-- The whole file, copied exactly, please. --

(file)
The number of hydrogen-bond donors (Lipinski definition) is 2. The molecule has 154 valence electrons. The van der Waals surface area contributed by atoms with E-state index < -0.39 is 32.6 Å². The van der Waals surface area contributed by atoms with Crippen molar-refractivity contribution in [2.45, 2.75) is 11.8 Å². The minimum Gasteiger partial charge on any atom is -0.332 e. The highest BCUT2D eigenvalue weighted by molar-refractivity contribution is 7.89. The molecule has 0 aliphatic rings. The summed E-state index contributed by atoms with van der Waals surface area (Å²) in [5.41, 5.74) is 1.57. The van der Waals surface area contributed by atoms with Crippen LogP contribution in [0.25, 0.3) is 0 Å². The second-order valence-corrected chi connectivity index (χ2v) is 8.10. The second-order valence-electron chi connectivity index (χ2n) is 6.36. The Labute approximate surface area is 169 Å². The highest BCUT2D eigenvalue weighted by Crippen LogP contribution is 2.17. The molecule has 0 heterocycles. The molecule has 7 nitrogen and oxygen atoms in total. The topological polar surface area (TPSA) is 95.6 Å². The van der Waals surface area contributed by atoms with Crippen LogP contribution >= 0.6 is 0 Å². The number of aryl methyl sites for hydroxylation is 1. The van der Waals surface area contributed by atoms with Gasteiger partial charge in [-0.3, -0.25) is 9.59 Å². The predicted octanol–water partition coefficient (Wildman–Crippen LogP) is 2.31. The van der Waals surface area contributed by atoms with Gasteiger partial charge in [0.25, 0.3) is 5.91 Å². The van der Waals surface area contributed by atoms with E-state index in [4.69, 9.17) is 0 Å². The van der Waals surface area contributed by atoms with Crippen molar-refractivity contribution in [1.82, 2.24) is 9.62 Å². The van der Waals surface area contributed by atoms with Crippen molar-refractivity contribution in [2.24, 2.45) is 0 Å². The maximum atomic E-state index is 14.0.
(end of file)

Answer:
The number of hydrogen-bond donors (Lipinski definition) is 2. The molecule has 154 valence electrons. The van der Waals surface area contributed by atoms with E-state index < -0.39 is 32.6 Å². The van der Waals surface area contributed by atoms with Crippen molar-refractivity contribution in [2.45, 2.75) is 11.8 Å². The minimum Gasteiger partial charge on any atom is -0.332 e. The highest BCUT2D eigenvalue weighted by molar-refractivity contribution is 7.89. The molecule has 0 aliphatic rings. The summed E-state index contributed by atoms with van der Waals surface area (Å²) in [5.41, 5.74) is 1.57. The van der Waals surface area contributed by atoms with Crippen LogP contribution in [0.25, 0.3) is 0 Å². The second-order valence-corrected chi connectivity index (χ2v) is 8.10. The second-order valence-electron chi connectivity index (χ2n) is 6.36. The Labute approximate surface area is 169 Å². The highest BCUT2D eigenvalue weighted by Crippen LogP contribution is 2.17. The molecule has 0 heterocycles. The molecule has 7 nitrogen and oxygen atoms in total. The topological polar surface area (TPSA) is 95.6 Å². The van der Waals surface area contributed by atoms with Crippen LogP contribution >= 0.6 is 0 Å². The number of aryl methyl sites for hydroxylation is 1. The van der Waals surface area contributed by atoms with Gasteiger partial charge in [-0.3, -0.25) is 9.59 Å². The predicted octanol–water partition coefficient (Wildman–Crippen LogP) is 2.31. The van der Waals surface area contributed by atoms with Gasteiger partial charge in [0.25, 0.3) is 5.91 Å². The van der Waals surface area contributed by atoms with E-state index in [4.69, 9.17) is 0 Å². The van der Waals surface area contributed by atoms with Crippen molar-refractivity contribution in [1.82, 2.24) is 9.62 Å². The van der Waals surface area contributed by atoms with Crippen molar-refractivity contribution in [2.24, 2.45) is 0 Å². The maximum atomic E-state index is 14.0.